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Parliamentarized Presidentialism: New Democracies, Constitutional Engineering, and the Bolivian Model

Parliamentarized Presidentialism: New Democracies, Constitutional Engineering, and the Bolivian Model

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Published by Miguel Centellas
This paper analyzes the Bolivian model of executive-legislative relations within the con-text of formal and informal institutions. Since its transition to democracy, the Bolivian executive has been selected by the legislature, moving the officially presidential system closer to a parliamentary model. Reinforced by the electoral and party systems, the model is significantly different from the “hybrid presidential” model (which has sepa-rate heads of state and government) and contains its own internal logic. A better under-standing of this institutional arrangement and its consequences for democratic consoli-dation sheds light not only on the role of institutional design in new democracies, but also calls into question some of the assumptions drawn from the traditional dichotomy between presidential and parliamentary systems.
This paper analyzes the Bolivian model of executive-legislative relations within the con-text of formal and informal institutions. Since its transition to democracy, the Bolivian executive has been selected by the legislature, moving the officially presidential system closer to a parliamentary model. Reinforced by the electoral and party systems, the model is significantly different from the “hybrid presidential” model (which has sepa-rate heads of state and government) and contains its own internal logic. A better under-standing of this institutional arrangement and its consequences for democratic consoli-dation sheds light not only on the role of institutional design in new democracies, but also calls into question some of the assumptions drawn from the traditional dichotomy between presidential and parliamentary systems.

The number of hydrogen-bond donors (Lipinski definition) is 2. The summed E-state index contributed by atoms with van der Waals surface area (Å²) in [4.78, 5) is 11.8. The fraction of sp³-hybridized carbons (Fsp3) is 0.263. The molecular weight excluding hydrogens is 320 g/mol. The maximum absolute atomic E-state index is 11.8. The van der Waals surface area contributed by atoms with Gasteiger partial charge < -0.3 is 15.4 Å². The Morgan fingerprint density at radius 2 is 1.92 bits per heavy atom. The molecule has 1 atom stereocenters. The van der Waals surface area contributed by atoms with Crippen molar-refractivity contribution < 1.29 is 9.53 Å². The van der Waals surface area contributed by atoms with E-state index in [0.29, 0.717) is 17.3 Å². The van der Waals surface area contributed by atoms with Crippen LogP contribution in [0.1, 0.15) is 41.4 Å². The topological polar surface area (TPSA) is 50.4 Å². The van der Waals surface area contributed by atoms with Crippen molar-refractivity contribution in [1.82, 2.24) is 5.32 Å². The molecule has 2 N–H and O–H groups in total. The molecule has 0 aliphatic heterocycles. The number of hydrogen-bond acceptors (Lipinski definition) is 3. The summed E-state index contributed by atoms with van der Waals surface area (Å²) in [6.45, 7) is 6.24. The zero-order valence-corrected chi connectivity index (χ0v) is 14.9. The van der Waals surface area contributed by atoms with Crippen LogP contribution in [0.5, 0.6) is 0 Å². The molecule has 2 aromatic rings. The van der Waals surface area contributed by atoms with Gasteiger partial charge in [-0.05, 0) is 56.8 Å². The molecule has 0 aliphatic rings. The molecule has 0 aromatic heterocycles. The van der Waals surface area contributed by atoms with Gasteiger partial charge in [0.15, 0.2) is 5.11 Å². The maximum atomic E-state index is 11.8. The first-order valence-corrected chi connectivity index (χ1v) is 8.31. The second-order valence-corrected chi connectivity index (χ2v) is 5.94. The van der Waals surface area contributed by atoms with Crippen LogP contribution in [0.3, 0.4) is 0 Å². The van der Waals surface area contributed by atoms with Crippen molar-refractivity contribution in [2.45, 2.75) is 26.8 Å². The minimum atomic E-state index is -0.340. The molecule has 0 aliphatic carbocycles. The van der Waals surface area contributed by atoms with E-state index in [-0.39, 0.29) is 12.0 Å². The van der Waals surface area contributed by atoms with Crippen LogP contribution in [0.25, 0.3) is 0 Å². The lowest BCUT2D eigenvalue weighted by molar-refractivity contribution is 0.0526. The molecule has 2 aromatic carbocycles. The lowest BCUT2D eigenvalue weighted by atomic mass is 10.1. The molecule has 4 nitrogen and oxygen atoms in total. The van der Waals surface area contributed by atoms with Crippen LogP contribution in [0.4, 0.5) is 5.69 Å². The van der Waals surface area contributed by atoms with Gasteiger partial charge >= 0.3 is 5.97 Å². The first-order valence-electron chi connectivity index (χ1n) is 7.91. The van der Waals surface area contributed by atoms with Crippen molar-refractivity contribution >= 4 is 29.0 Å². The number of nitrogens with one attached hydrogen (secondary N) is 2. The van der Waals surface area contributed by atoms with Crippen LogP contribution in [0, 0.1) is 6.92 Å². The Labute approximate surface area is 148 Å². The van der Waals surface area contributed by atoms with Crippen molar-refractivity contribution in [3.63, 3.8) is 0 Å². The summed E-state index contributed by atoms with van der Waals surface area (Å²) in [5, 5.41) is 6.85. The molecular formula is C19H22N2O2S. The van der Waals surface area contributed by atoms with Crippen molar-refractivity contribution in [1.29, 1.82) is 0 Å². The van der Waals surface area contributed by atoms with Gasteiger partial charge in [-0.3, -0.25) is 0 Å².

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Published by: Miguel Centellas on Sep 14, 2010
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Parliamentarized Presidentialism:New Democracies, Constitutional Engineering, and the Bolivian Model
 byMiguel CentellasDepartment of Political Science3303 Friedmann HallWestern Michigan UniversityKalamazoo, MI 49008miguel.centellas@wmich.edu
This paper analyzes the Bolivian model of executive-legislative relations within thecontext of formal and informal institutions. Since its transition to democracy, theBolivian executive has been selected by the legislature, moving the officially presidentialsystem closer to a parliamentary model. Reinforced by the electoral and party systems,the model is significantly different from the “hybrid presidential” model (which hasseparate heads of state and government) and contains its own internal logic. A betterunderstanding of this institutional arrangement and its consequences for democraticconsolidation sheds light not only on the role of institutional design in new democracies, but also calls into question some of the assumptions drawn from the traditionaldichotomy between presidential and parliamentary systems.